OTPs are temporary verification codes that remain active only for a short time. After a specific time passes, a new code will be required if the previous one was not verified.

Short Message Service (SMS)

You can receive authentication passwords on your phone through SMS text message, without subscribing to or installing an additional app or service. This can be used to authenticate a registered phone as well.

Email

A unique link or code is sent to your registered email address. Using this authentication method requires a verified email account.

Smartcards

Smartcards can act as physical keys that authenticate access. They can also be used to authorize transactions and other similar activities.

Soft token Software Development Kits (SDKs)

This software can be embedded into mobile apps and utilizes cryptographic methods to authenticate a device. With this option, switching between other platforms becomes unnecessary.

Authenticator Apps

These apps use time-based algorithms to verify and authenticate users. They can be connected to several websites or services to create more secure access.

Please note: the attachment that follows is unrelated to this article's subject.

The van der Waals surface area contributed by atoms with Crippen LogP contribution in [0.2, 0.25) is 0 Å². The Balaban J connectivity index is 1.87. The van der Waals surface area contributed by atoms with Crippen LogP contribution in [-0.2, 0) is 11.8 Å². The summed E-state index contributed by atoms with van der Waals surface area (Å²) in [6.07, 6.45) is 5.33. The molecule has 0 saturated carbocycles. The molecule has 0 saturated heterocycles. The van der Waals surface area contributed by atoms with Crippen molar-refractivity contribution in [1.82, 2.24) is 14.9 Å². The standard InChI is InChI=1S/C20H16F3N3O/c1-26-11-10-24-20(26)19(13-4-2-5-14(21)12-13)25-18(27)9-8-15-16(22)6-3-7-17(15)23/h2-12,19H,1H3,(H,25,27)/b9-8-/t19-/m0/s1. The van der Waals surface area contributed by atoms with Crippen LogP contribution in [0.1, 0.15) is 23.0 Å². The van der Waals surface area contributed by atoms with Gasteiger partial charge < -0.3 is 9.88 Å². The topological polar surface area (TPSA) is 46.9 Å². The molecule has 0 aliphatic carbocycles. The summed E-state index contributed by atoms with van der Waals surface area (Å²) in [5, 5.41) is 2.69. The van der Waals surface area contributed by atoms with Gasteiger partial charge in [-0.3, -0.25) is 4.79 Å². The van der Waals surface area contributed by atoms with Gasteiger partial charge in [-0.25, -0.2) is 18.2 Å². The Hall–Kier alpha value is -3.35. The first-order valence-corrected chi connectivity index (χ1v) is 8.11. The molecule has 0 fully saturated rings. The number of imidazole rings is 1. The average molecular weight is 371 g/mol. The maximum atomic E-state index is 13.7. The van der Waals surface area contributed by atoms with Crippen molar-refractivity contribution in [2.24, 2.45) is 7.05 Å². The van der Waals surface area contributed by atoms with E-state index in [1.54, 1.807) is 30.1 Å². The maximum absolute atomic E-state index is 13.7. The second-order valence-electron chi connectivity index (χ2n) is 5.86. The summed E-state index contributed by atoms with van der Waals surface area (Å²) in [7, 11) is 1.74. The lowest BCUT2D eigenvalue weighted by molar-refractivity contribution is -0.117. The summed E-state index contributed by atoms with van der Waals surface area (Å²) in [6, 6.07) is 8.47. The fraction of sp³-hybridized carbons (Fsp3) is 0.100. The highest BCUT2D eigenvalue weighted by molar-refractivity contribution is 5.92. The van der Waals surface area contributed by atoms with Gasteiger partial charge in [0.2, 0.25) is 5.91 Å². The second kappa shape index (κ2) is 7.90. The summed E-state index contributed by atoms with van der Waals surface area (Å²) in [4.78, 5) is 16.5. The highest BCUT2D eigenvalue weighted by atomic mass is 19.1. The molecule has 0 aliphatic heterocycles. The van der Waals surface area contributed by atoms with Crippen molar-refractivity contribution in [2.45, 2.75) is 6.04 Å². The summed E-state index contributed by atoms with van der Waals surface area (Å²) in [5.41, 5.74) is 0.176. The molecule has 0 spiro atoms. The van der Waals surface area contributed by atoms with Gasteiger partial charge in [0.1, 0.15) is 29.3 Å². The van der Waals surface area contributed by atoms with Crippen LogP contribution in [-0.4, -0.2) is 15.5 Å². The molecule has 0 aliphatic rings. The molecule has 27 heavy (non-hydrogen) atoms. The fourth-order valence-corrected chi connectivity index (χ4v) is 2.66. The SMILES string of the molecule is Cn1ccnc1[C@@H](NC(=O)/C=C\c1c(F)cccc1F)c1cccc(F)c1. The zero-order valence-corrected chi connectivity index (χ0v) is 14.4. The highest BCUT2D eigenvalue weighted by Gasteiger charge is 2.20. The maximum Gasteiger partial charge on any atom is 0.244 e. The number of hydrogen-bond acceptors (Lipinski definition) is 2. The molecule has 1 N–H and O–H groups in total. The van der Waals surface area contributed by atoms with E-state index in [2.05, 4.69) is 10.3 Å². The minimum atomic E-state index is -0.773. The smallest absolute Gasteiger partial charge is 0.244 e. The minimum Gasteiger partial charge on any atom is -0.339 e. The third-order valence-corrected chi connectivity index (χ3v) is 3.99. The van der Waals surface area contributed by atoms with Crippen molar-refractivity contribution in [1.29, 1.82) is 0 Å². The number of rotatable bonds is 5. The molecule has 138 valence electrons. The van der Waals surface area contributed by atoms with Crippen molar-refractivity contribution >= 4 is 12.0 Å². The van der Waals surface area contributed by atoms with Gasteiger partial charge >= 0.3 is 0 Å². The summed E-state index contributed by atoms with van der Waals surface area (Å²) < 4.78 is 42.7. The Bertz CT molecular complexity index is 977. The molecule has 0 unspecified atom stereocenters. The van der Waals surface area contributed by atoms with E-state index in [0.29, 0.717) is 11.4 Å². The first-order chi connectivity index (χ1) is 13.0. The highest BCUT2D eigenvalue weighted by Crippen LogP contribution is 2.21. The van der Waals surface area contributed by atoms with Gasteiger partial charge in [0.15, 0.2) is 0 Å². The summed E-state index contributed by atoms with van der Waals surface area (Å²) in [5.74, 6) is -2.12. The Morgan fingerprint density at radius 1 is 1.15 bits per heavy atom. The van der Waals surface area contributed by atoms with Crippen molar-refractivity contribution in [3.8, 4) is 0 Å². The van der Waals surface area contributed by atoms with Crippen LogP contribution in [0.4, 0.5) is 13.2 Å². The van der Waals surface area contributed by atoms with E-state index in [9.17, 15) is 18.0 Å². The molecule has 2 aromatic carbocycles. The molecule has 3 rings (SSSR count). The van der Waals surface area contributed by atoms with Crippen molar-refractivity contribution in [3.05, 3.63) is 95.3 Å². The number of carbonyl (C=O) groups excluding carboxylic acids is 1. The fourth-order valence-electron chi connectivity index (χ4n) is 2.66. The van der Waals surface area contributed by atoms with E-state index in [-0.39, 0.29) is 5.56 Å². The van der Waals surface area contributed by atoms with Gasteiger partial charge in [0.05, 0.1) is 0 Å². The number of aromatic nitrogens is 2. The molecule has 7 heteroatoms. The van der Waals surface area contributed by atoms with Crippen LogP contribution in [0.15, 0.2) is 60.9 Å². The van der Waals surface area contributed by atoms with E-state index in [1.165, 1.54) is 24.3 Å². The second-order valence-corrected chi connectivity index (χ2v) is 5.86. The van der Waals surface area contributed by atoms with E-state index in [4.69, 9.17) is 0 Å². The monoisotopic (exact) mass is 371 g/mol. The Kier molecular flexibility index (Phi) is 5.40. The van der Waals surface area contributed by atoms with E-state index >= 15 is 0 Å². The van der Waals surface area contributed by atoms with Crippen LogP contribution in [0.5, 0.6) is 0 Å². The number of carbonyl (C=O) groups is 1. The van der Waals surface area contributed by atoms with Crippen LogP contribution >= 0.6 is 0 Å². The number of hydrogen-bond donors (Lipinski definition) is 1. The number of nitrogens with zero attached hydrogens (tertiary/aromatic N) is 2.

Fast Identity Online Security Key (FIDO2)

This is one type of passwordless authentication. It can be in the form of a USB drive or NFC device that can be plugged into a system to authenticate a user.

Voice Verification

This method analyzes distinctive vocal characteristics to authenticate a user. It can also scan the movement and shape of the mouth during speech.

OATH software tokens

This is a free, open-source authentication method that implements the RFC 4226 HOTP algorithm. Multiple tokens can be configured as time- or event-based.

Benefits of Multi-Factor Authentication

Tighter security

MFA provides better security than passwords alone. The more factors you use, the greater your cybersecurity.

Better protection against credential theft

It ensures that password theft is not enough to access your data on another device.

Compatible with single sign-on (SSO)

It can eliminate the need to make multiple passwords or passphrases for different applications. 

Easy implementation